It has seemed to me that it would be well in connection with the following paper, which should be read first, on porphyritic appearance to show how the principles and results there stated are used in particular cases. I propose, therefore, in this paper, in the first place, to study the grain of the augite in a group of chemically similar diabases. This is the mineral which seems to lend itself best to mathematical treatment. The comparative results are interesting and suggestive. I will, then, take one of these rocks in Marquette and study the grain of all its constituents to show how we must use our formulæ, with due regard to petrographic observations and scientific common sense.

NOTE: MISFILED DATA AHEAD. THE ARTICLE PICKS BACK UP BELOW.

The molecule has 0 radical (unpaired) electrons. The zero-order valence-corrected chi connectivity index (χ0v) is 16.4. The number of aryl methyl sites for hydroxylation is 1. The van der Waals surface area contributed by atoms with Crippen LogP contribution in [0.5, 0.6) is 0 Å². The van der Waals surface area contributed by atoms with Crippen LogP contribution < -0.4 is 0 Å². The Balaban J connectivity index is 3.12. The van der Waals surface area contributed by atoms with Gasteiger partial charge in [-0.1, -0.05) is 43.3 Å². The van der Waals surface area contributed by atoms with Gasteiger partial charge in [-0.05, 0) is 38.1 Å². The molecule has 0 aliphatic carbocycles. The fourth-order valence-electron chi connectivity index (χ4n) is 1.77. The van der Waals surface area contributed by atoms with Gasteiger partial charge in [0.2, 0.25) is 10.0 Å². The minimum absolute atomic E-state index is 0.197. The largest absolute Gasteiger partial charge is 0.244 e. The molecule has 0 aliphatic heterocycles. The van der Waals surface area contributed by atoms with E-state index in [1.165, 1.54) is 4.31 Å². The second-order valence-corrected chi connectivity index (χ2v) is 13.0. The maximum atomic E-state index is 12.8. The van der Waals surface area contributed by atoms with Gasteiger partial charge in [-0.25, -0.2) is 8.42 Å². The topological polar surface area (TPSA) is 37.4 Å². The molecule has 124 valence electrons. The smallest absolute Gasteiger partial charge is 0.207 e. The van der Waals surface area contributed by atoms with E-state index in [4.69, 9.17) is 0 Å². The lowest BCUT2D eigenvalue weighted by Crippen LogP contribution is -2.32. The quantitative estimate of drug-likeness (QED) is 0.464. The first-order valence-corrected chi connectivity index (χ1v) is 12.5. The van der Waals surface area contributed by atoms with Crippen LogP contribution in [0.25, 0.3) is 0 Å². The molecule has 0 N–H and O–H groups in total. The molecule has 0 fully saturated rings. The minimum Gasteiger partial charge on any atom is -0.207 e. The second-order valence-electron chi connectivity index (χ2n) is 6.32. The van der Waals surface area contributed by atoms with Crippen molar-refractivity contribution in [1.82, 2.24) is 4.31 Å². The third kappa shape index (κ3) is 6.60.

But first will be illustrated the methods of computation in the case of one rock, which I take to be effusive, the (greenstone) ophite of the Isle Royal report,* which is . . .

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